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In addition to Angelis Kosmopoulos who was among other things famous for his beard and fustanella, there was another Greek foreman who played an important part in the early excavations of the DAI.

However, his legacy is not nearly as conspicuous to outsiders and thus he remains far less well-known today: his name is Georgios Paraskevopoulos. He is not, however, unknown in connection with the research history of German archeology in Greece in the broadest sense.

Klaus Herrmann, for example, has determined that Paraskevopoulos became involved with archeology by way of the German excavations in Olympia. The information about the old Olympia excavation derives from the collection of material about Wilhelm Dörpfeld and the excavation history of Olympia, which Herrmann compiled in exacting detail over the years and which today rests in the archive of the DAI Athens as the ‘Nachlass Klaus Herrmann’ (i.e. the ‘Klaus Herrmann papers’).

As early as 1877/1878 – during Dörpfelds first campaign on-site, the third of the excavation – Paraskevopoulos appears in the diaries kept during the old excavation as a careful worker who was promoted to foreman (Herrmann 2007, 28). According to Tagebuch V from the following year, 1879/1880, Paraskevopoulos oversaw two carts and 75 workers along the south wall of the stadium. When money became tight during the sixth campaign, he was the only foreman who was retained.

In 1882, probably on Dörpfeld’s recommendation, Heinrich Schliemann hired Paraskevopoulos as a foreman for his sixth campaign in Troy, since he had proven himself at the excavations in Olympia. Schliemann writes about Paraskevopoulos in his characteristic style: “[…] the other one, from Pyrgos, named Georgios Paraskevopulos, was now christened ’Laomedon’. Owing to his gigantic physique and herculean musculature, which filled my workers with dread and inspired them with blind obedience, the latter was highly useful to me” (Schliemann 1884, 6).

Peter Goessler, who had met Paraskvopoulos personally at the excavations on Leucas, also describes him in his well-known biography of Dörpfeld as a “giant in body and strength” (Goessler 1951, 32).

Since no known photograph of Paraskevopoulos has been identified with certainty, Uta Dirschedl (Dirschedl 2012, 487 Kat. 10 I 68 and fig. on p. 128) and Michaela Zavadil (Zavadil 2016, 272 with fig. 4) have tentatively identified him in light of accounts of his size as the person next to Dörpfeld at the center of a photograph of the western pediment of the temple of Zeus in Olympia (fig. 1).

Fig. 1: Front, center: W. Dörpfeld with Georgios Paraskevopoulos (?) (ca. 1886). DAI Berlin Zentrale, Archive, Nachlass W. Dörpfeld’, photographer unknown.

Before we concern ourselves further with the question of photographs of Paraskevopoulos, however, let us first examine how he helped the activities of the Athens institute, which we can follow easily enough. In addition to notices in the published excavation reports, original documents in the Athens archive, which are currently being surveyed and digitalized by the ARCHAthen project sponsored by the Deutsche Forschungsgemeinschaft, present us with sporadic information: in the first place, there are the account books of the branch from 1874 to 1913, which derive in part from the Pergamon excavation directed by the branch from 1901 to 1913, and then also the excavation diaries of various other projects.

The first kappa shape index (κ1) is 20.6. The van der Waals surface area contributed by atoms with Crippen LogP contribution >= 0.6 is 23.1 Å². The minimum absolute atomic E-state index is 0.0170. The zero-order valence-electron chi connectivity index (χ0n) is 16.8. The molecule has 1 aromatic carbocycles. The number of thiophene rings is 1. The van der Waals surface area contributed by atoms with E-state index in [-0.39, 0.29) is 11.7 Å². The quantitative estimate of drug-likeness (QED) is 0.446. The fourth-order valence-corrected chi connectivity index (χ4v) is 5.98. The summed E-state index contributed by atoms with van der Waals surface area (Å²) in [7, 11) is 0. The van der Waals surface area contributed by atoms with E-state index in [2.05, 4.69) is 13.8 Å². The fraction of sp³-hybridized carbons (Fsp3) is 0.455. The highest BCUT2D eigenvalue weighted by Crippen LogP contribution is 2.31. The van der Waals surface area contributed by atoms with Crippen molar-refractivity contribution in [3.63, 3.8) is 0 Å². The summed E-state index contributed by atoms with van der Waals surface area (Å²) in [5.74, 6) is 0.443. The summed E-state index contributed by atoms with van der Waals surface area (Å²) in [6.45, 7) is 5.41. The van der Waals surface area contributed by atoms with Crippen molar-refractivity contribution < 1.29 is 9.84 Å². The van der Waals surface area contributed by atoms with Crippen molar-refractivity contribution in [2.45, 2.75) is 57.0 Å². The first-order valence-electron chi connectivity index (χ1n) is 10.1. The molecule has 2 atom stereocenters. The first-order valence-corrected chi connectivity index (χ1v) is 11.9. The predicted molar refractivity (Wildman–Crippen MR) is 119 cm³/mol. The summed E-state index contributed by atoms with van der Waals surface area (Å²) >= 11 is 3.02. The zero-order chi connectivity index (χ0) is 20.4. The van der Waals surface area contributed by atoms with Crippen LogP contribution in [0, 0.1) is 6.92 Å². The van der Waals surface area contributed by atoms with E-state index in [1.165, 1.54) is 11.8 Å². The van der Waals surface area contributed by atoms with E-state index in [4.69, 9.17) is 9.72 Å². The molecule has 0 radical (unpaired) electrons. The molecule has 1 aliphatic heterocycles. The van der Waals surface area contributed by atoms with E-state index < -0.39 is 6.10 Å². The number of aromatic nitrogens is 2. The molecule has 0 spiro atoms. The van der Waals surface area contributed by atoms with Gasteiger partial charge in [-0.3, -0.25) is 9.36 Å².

The first excavations in Olympia came to an end in 1881. Over the following years, the publications were prepared and, from 1883 to 1885, the museum was built (Stolze 2000, 12); the installation of the exhibits then followed. It is not hard to imagine that foremen and overseers were hired to manage the workers, and it is plausible that Paraskevopoulos was among them, although this could only be proven by the photograph shown above (fig. 1).

Beginning in 1894, Paraskevopoulos is occasionally mentioned as a foreman in the diaries for the excavation of Dörpfeld’s “Enneakrunos” (fig. 2) in the immediate vicinity of the Athenian acropolis.

Fig. 2: Excavation diary 3 of the “Enneakrunos” (1894), which records that Georgios Paraskevopoulos served as a supervisor. DAI Athens, Archive, Nachlass Doerpfeld-00002_00019

In 1899–1900, Paraskevopoulos was on the payroll for alterations to the garden in connection with the construction of the library. Over the following years, from 1899 to 1914, we can trace his involvement in numerous projects (fig. 3) of the Institute (usually under Dörpfeld’s aegis) or in Dörpfeld’s excavations which were financed by third parties (usually private donors).

Fig. 3: Table summarizing Georgios Paraskevopoulos’s documented involvement in the excavations of the DAI Athens and/or Wilhelm Dörpfeld. He probably participated in many other campaigns and excavations, too.
Fig. 4: Sample of entries in excavation diaries that document the involvement of Georgios Paraskevopoulos.